Increasingly the customer experience is what’s differentiating retail winners and losers—online and off. Providing shoppers with a useful service or catering to their desire to be unique are two proven methods that can trump price.
At the American Apparel and Footwear Association Executive Summit last week, executives from Birchbox, New Balance and Lululemon discussed what service means for their target consumer, and how their companies have evolved their models to adapt to changing demands.
Contrary to popular belief, you don’t have to be beauty obsessed to be a Birchbox customer. In fact, the subscription box service, which supplies consumers with trial-size tubes of cosmetics and skin care, wasn’t designed with makeup mavens in mind. It’s actually for the girl (or guy) who wants a little something to help them look their best but isn’t inclined to troll the beauty counters.
“Our business is about utility and relevance for our customer,” Eric Neher, vice president of merchandising at Birchbox. “Surprise and fun is important but [utility and relevance] are how we established a long-term relationship.”
By providing a curated selection and not just a grab bag of random goodies, the company provides a service people are willing to continue paying for over time.
Like many subscription box companies that have sprung up since Birchbox’s launch in 2010, the beauty purveyor collects as many data points about its customers as it can from the moment she presses subscribe. This data is then used to curate the boxes she receives.
“We’re sending boxes to 1 million people, and they’re personalized by cohort. And there are rules like not replicating products or sending the same brand over and over again,” Neher explained. “It’s a complex problem. We use all of the data that’s available to us and distill it to something that’s tangible and customer centric.”
New Balance is using bespoke product to create a differentiated experience. Currently customers can go online and create customized kicks from four of the company’s top sellers, which are delivered to their doors in two weeks. The quick turnaround is thanks to the five manufacturing facilities New Balance operates in the U.S.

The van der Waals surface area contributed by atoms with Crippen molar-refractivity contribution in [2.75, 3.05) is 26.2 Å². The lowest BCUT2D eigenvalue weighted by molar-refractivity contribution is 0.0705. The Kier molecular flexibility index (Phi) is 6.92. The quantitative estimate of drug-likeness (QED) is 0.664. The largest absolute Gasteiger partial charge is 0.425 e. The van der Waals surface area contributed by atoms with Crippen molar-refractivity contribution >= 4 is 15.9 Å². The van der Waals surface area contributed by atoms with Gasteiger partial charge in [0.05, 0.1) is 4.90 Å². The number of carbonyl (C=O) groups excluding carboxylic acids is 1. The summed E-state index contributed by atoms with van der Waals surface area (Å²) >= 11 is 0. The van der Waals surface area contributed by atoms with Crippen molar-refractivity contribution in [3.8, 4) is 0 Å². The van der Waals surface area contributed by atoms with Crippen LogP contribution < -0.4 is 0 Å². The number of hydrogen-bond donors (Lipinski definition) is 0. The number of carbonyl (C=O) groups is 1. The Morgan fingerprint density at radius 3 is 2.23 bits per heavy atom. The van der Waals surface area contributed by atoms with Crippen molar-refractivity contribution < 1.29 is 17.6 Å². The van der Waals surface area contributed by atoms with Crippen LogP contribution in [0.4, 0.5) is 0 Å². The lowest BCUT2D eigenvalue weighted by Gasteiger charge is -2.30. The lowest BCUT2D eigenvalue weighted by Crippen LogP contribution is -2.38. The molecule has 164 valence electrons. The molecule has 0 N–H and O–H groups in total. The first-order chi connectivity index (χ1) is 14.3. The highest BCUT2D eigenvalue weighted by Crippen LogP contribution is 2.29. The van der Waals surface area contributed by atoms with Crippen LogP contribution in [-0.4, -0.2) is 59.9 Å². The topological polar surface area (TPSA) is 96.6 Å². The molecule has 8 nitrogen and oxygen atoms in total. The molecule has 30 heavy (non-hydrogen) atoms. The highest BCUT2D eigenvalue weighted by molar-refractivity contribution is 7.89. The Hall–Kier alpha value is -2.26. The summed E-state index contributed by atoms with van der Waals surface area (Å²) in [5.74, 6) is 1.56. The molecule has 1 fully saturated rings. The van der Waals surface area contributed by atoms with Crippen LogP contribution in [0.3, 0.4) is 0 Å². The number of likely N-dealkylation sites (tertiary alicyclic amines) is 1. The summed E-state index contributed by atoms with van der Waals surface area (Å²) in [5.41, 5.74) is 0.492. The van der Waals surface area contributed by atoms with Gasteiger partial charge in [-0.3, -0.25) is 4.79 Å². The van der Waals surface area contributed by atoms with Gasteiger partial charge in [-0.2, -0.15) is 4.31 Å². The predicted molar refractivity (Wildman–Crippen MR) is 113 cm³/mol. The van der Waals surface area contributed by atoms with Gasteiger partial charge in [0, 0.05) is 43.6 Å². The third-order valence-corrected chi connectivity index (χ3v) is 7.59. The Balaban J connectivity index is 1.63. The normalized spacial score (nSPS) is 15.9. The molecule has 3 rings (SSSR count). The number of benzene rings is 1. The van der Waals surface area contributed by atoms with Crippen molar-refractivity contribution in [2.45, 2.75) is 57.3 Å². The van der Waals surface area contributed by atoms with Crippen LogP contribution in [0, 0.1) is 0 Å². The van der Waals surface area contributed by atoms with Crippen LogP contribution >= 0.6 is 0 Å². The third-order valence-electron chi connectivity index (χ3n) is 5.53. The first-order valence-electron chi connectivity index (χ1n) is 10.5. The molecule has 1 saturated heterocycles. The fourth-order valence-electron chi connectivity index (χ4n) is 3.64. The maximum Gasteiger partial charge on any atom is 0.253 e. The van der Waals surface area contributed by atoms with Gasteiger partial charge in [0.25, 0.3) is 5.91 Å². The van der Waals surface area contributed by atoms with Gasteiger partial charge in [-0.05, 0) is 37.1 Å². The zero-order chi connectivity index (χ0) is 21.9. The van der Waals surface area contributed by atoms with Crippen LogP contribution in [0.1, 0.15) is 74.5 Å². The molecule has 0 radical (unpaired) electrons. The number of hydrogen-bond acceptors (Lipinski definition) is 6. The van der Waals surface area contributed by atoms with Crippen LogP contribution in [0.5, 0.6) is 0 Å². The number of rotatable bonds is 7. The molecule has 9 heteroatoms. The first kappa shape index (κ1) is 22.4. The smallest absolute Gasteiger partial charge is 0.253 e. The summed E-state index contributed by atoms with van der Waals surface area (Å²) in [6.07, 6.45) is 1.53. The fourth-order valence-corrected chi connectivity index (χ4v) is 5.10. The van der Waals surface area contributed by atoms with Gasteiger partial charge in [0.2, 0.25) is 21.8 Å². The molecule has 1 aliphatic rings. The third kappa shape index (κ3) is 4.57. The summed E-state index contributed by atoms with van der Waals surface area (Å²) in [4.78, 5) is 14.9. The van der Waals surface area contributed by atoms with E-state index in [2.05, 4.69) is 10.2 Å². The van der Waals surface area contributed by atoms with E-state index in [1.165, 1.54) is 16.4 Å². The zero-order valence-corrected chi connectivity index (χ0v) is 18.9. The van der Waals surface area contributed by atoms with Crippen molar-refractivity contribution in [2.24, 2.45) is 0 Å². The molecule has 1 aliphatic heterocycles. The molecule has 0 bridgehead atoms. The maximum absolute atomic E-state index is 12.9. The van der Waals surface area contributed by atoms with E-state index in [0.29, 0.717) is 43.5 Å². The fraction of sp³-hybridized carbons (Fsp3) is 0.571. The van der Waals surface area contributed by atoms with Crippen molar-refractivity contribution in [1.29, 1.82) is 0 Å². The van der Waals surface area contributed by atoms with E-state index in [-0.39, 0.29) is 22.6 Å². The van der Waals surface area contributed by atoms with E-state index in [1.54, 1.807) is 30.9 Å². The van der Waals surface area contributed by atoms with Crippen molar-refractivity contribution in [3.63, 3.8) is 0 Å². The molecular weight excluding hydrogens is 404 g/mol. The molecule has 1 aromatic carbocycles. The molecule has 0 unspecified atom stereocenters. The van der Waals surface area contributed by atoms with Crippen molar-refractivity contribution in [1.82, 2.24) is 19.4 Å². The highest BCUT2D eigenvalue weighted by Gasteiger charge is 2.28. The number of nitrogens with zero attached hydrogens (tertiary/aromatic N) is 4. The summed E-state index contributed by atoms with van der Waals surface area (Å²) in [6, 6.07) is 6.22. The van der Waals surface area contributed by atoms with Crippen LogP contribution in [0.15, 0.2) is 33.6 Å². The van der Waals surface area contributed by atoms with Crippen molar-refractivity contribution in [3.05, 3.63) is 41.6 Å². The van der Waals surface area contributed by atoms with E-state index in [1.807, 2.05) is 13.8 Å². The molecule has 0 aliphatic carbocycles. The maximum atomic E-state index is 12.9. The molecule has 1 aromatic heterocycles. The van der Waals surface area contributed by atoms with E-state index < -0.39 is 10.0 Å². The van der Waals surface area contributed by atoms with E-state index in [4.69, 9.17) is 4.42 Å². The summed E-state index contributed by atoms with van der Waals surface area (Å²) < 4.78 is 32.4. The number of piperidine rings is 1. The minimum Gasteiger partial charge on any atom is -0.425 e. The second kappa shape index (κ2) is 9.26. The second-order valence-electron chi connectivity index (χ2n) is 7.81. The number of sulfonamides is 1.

“Customization is a perceived value,” said Ashley Renzi, global expansion manager at NB1, New Balance Athletics, adding that the company has to be careful not to undermine that value by delivering the goods too quickly. “That time is a competitive advantage but it’s sensitive because of consumer perception.”
Stores help drive the NB1 business by creating awareness. “There’s a large majority of customers who don’t know about customization, so retail is about discovery for us,” she said, adding that she can see a time when stores will further facilitate the process, which can take 20 to 30 minutes. “We’ll start to see a curated experience like scheduling and booking to make sure people are getting the support they need to work with someone who understands the material and offerings.”
Birchbox New York City store also helps the brand’s online business, by providing even more information about the “beauty majority” that make up its customer base. “The value of being able to interact with your customer in person is invaluable,” he said.
Conversely, the company’s e-commerce know-how and focus on practicality also proved valuable when it came to setting up its physical store. “In most beauty retailers, everything is organized by brand,” Neher explained. “Our store is merchandised like an online store so all products of the same type are together. So, for our customer, who’s not tuned into the beauty feed, she comes in to solve a problem and we’ve merchandised it to help solve it.”
Contrary to the cohesiveness between the Birchbox e-commerce site and in-store platforms, Lululemon embraces the differences and relative strengths of each.
In stores, the Canadian-based company practices a very hands-off approach, which allows the store managers to create the environment that will best serve their local customer. Celeste Burgoyne, Lululemon Athletica’s executive vice president for the Americas, said it works so well that Lululemon often picks up ideas from individual stores, which it will then roll out to additional doors.
“Our goal is 400 different unique experiences with one feeling,” she said. “You have to empower and trust your people to create the experience and recognize a bunch of people in Vancouver don’t know what’s relevant in New York City.”
The experience of the stores, which are known for having events like in-store exercise classes, can’t be replicated online, and Burgoyne is ok with that. “What I love about omnichannel is that it’s not about having the same experience. We leverage them for what they’re really good at. Online is about inspiration, storytelling, bringing our ambassadors to life and product education,” she said, adding it’s also the place where shoppers can always find their size in their favorite style, which is impossible to promise in store.
She said online can even be a tool to increase sales in stores. As an example, Burgoyne points to the feature that allows shoppers to locate the products they want in store, where the chance of converting them is greater.
By understanding what their customers really value, all three companies are able to create true cross platform experiences that speak to consumers’ needs.
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